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1 dollar 1911 - The Emperor of Canadian Numismatics

By thecanadiannumismatist    |   Tuesday, 2 April 2024

1 dollar 1911 Canada

Also called The Emperor of Canadian Numismatics, there are only two silver examples of this coin, designed by W.J. Blakemoreone, own by the National Currency Collection in Ottawa. Most publicized canadian coin of all times and even once listed in the Guinness Book of World Rarities as the world's most valuable coin. The institution is also the owner of the only lead example known.

The Canadian Currency Act of 1910 authorized the striking of a 92.5% silver 23.3 grams silver dollar. The dies were made at the Royal Mint and 3 specimens were produced before the dies were sent to Canada. But the Canadian government authorities decided to be against circulating silver dollars at this time.

Despite calling for the production of a dollar coin in legislation a year earlier, the new Conservative majority shelved the program, informing the Mint in writing not to proceed. As a result, the Ottawa Mint would not strike a dollar unitl 1935.

- Charles Morgan and Hubert Walker

Until November 19, 1977 the only two known trial strikes were in silver. The lead striking was discovered shortly thereafter on November 20, 1977. It was sent to the Department of Finance in Ottawa for examination and it remained there in a brown paper parcel in the East Block of the Parliament Buildings for more than 65 years. No examples of the 1911 Dollar were known until 1960 when the noted London coin dealer B.A. Seaby obtained this coin from an undisclosed source, but word quickly spread that the coin had been purchased from the family of Sir William Grey Ellison-Macartney who was the Mint Master at the time the coins were struck. Seaby later discovered the second silver example at the Royal Mint Museum in London-which is the coin on permanent loan to the National Currency Collection in Ottawa.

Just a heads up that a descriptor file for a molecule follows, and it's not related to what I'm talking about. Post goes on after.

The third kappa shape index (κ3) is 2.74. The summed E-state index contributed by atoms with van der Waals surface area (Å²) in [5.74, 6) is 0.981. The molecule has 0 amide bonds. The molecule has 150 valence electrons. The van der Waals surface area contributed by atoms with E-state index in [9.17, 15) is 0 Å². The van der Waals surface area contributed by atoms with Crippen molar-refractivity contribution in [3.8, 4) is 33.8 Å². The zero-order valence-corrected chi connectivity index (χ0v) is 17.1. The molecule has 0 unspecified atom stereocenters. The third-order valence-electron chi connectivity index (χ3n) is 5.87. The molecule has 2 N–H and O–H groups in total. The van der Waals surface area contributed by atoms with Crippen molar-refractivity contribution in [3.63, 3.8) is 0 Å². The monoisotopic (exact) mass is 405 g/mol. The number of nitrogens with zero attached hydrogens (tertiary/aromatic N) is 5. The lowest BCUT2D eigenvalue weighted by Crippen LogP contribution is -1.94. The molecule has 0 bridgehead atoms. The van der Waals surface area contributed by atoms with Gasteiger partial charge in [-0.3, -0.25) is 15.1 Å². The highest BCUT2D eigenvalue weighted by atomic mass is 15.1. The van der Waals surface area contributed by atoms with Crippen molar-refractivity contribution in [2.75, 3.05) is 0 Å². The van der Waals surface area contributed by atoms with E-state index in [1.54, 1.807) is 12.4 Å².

- Heritage Auctions

Grey also struck, in 1908, the first Royal Canadian Mint coin, a fifty cent coin. Alice Holford, his wife, also struck that year the first 1-cent coin.

The words DEI GRATIA, like on the 1-cent coin struck in 1911, weren't engraved on the dies used to strike the 1911 silver. This Godless coin wasa the first Canadian coin to be certified by PCGS in March 1990, graded SP-65 at that time.

When consideration was being given to issuing a Dollar coin in 1911, dies were prepared (in London) and trial strikes were made. Mint records do not tell us how many such strikes were produced.

- Major Sheldon S. Carroll, Chief Curator of the National Collection at the Bank of Canada

List of owners

  • 1911-1960 - Sir William Grey Ellison-MacCartney and Family
  • 1960-1963 - B.A. Seaby, Ltd. - London
  • 1963-1965 - Les DePoy - Arcadia, California
  • 1965-1976 - John McKay-Clements - Haileybury, Ontario
  • 1976 - Douglas Robins - Corralis, Oregan
  • 1976-1979 - Gene L. Henry and Lee Sanders - Seattle, Washington
  • 1979-1981 - Anthony Carrato - Niagara Falls, Ontario
  • 1981-1982 - Carlton Numismatics - Birmingham, Michigan
  • 1982-1985 - 1911 Dollar Syndicate
  • 1985-1988 - Empire Industries - Montreal, Quebec
  • 1988 - Proof Positive Coins, Ltd. - Baddeck, Nova Scotia
  • 1988-1996 - Steve Marr - Detroit, Michigan
  • 1996-1998 - Albern Coin - Calgary, Alberta
  • 1998-2003 - Jay Parrino - Kansas City, Missouri
  • 2003 - Sid Belzberg - Toronto, Ontario
  • 2003 - Diverse Equities - Calgary, Alberta
  • 2003-2019 - George Cook - Calgary, Alberta
  • 2019-2021 - Proof Positive Coins Ltd. and Gatewest Coins Ltd.
  • 2021-... - Bank of Canada Museum

Electrotype examples of this rarity exist.

Recent sales

  • 2019 - $735,000
  • 2013 - $1,066,000

Related numismatic tools, articles and links

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